Tag Archives: stock photography
When I created this, I thought… “Maybe someone will use this on an album cover or a horror novel cover.”
Someone used it on the cover of a horror novel. :)
Macro shot of beautiful brown eye. This is the actual crop of the image, full-frame. As usual, click on the photo to see a larger version.
I’ve been testing some new lighting ideas and really like this particular style lighting. The white background is actually a translucent material with two strobes firing through it (backlit) and a 60″ octabox in front. This is a sample of one of the test shots for some upcoming images I hope to shoot in the next few days. Click on the image to see the high-resolution version.
Shot this little guy on my deck today using a Canon 100mm f/2.8 lens + 68mm extension tubes. Click on the photo to see a larger version. No sharpening or blurring… straight out of the camera except for post cropping.
Glad you enjoy my photos, little dude! Tell your mom and dad I said “Hello!” Click on the photo to see a larger version.
Macro photo of a hermit crab emerging from the water, peeking over a rock and looking straight into the camera.
Canon 5DMKII – 100mm 2.8 macro lens with 3 extension tubes – f/32, ISO 400, 1/160 sec. – custom white balance. Slight color saturation and small amount of sharpening in post production… otherwise almost tack sharp with true color.
My favorite shot from a recent shoot. Perfectly captured, real moment. You can see the love they have for one another. Love the retro ’70s feel of this one, too.
I love the feeling I get during the creative process when I am hit with an idea, plan it out, execute it, and… NAIL IT! I love looking at the final product when the results are better than I imagined. Rarely happens, but when it does it is very rewarding. The photo above is the result of about 8 hours in total, from concept to execution–such is the nature of good stock; lots of planning and set up time. I actually made the little house just for this shoot. I bought a little plastic house and detailed it up to make it look like a little cottage. This photo was shot at two different exposures, one for the main lighting as a whole and the other to capture the nice warm, glowing light inside the house… yes, it actually is lit from inside!
Thanks, Ryan, for the use of your hands and your patience. Now on to upload this baby for sale as stock… I think this one might be a big seller for me.
Jeremy Cowart is not simply a photographer but, rather, a man of incredible vision who uses a tool called a camera to capture that vision. I appreciate that more now than I did before the workshop. Seeing how he thinks, works, shoots, and then seeing the images from that shoot was amazing. The workshop helped me change the way I think about the work I do and to learn to “see” things differently. Jeremy was transparent, honest, and challenged each of us to think about what we needed to do to take it to the next level. Very inspiring weekend and I can’t wait to start shooting with a different perspective to see what I can create out of what I learned this weekend. It was amazing to be around 23 other photographers (Jeremy, Michael, and Ben + the 20 attendees) in the industry and to work in a creative workshop environment. I was like a human sponge trying to take in every moment. I was sad that it was over, because I loved every minute of it. Thanks, Jeremy, for inspiring us to grow.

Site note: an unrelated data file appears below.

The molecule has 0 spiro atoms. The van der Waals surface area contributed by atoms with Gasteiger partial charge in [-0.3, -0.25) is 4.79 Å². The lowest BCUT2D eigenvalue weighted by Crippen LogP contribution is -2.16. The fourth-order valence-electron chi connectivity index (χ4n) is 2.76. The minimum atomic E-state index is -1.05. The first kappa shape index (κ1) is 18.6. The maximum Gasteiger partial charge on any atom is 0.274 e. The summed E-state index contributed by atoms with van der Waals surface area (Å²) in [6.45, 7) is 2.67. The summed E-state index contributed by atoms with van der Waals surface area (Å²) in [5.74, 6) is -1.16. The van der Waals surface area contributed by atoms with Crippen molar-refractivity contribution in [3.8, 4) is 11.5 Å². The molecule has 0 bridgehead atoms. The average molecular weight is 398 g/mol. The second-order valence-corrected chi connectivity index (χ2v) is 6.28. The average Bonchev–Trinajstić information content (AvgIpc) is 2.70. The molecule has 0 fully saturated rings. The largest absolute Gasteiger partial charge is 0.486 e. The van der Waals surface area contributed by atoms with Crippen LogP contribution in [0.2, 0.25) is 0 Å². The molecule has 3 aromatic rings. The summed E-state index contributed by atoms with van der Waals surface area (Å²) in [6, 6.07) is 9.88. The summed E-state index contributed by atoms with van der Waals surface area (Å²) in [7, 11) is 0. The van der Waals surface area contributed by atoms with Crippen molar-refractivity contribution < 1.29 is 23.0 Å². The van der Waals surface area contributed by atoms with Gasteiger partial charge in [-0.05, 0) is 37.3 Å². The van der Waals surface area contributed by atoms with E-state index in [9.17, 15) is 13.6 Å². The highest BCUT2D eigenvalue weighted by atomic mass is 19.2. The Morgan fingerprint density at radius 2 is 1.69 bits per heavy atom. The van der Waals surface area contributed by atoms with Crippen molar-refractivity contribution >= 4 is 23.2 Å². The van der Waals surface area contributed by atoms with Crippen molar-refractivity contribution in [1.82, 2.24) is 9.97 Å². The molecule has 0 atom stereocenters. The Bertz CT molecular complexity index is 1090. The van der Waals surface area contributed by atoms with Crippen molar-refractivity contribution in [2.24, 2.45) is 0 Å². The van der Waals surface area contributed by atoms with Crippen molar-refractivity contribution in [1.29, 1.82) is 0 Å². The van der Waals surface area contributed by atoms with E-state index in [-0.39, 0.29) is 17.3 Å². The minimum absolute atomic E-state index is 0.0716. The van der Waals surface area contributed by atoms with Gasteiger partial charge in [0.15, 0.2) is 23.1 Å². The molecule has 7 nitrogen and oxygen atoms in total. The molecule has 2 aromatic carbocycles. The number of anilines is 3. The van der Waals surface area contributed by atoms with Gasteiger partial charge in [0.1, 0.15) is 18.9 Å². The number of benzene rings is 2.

If you are reading this and even thinking about signing up for one of his workshops… stop thinking and do it. You will not be disappointed.
In September of 2008, I was asked to accompany The Home Foundation to Moldova and Turkey to document their trip to the orphanages of Moldova and to the human trafficking hub of Istanbul. While walking through the streets of Turkey, we came across this child sitting alone in a very busy street begging for money. She couldn’t have been more than 4 years old. I’m regularly haunted by the pitiful sound of her begging cries.
This trip impacted my life in many ways and each time I see this photo it just serves as a reminder of that trip. The people walking by ignoring her, a painful reminder that we do the same thing to homeless people here. We walk by, avoiding eye contact because we don’t want to face the reality that these people are in need… hungry, homeless, cold, in need of our help. We don’t want to help because it is an inconvenience or will take away from our lunch money or our ability to buy another luxury. Shame on us. Shame on me and shame on you for ignoring genuine needs of hurting people.
*stepping off my soapbox* :P~ Just wanted to share that and admit my guilt in ignoring poverty so many times… not every time, but many times. I wish it were inverted and I could say that I rarely ignore it instead of rarely responding to it.